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Tuesday, November 21, 2017

Roy Moore and the Christian Right

As a Christian and a former Alabama Republican, I feel compelled to weigh in on the accusations of sexual misconduct against Republican senatorial candidate Roy Moore. For many, the question seems to be:  Who is more believable? Do you believe Moore or his accusers?

The reasoning goes something like this:  Since the accusations against Moore have the potential for ruining his reputation and political career, he must be given the benefit of the doubt (or, at the very least, the statements of his accusers must be regarded with extreme skepticism). In other words, the stakes are simply too high to just accept the testimony of these witnesses.

After listening to some of the Christian Right's commentary on this affair, it occurs to me that they are not following the directives given in their own scriptures. What is the Biblical standard? What is the Biblical standard of guilt?

In Deuteronomy 19:15, we read: "One witness shall not rise up against a man for any iniquity, or for any sin, in any sin that he sinneth: at the mouth of two witnesses, or at the mouth of three witnesses, shall the matter be established."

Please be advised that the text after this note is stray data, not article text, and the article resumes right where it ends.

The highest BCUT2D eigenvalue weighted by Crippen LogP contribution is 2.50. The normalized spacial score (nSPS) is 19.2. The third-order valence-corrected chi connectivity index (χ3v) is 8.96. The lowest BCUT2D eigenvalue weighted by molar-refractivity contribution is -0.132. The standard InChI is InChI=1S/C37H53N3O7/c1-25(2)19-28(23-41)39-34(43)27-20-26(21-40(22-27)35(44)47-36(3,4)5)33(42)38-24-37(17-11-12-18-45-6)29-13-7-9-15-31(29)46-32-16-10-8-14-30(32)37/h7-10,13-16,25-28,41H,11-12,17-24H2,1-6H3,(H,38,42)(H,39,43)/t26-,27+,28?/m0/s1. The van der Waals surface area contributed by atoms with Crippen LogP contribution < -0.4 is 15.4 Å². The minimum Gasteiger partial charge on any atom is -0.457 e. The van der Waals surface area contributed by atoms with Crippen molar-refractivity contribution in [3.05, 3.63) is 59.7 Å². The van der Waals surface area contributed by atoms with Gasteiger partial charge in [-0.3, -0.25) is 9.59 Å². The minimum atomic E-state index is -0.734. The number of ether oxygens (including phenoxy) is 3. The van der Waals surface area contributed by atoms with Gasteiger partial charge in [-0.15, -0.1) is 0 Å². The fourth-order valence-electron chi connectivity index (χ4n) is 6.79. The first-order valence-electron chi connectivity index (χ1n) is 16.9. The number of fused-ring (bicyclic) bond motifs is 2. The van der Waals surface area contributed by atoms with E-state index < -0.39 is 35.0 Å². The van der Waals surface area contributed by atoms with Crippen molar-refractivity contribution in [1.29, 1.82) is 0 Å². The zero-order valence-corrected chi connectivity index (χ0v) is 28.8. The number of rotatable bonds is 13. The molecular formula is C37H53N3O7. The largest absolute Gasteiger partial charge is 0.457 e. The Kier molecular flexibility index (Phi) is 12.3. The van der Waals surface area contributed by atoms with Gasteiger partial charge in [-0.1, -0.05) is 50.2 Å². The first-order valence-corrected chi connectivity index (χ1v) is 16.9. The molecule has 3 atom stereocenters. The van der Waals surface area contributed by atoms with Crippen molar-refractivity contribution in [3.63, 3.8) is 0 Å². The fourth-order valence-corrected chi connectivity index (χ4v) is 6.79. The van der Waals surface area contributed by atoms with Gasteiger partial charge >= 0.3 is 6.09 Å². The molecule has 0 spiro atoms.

Christ also instructed his disciples to make sure that two or three witnesses would be present to establish exactly what was said. (Matthew 18:16) Paul told the Corinthians that his third visit to them would satisfy the requirement that "In the mouth of two or three witnesses shall every word be established." (II Corinthians 13:1)

Six women have accused Roy Moore of inappropriate sexual conduct.
http://time.com/5029172/roy-moore-accusers/

Roy Moore has said that he first noticed his present wife when she was a teenager.
http://www.al.com/opinion/index.ssf/2017/11/you_dont_have_to_believe_the_w.html

According to the Christian Bible, is the matter established?

2 comments:

  1. Two things to note:

    (1) I think the Bible presumes that the witnesses are truthful. By that, I mean they must actually have WITNESSED it. For these women to be witnesses, it has to be shown that they were there. If a woman is fabricating some meeting, then she isn't a witness. Her word should not be accepted until it is certain that she was a witness.

    (2) what is at issue is an event. Did he do it or didn't he? If a woman says he did, then there has to have been a second witness to that same event, not to some other similar event.

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  2. I think that we normally presume that victims are innocent of any wrongdoing. And, although we are talking about different events, they are talking about the same kind of behavior. Shouldn't that also serve to corroborate these individual accounts?

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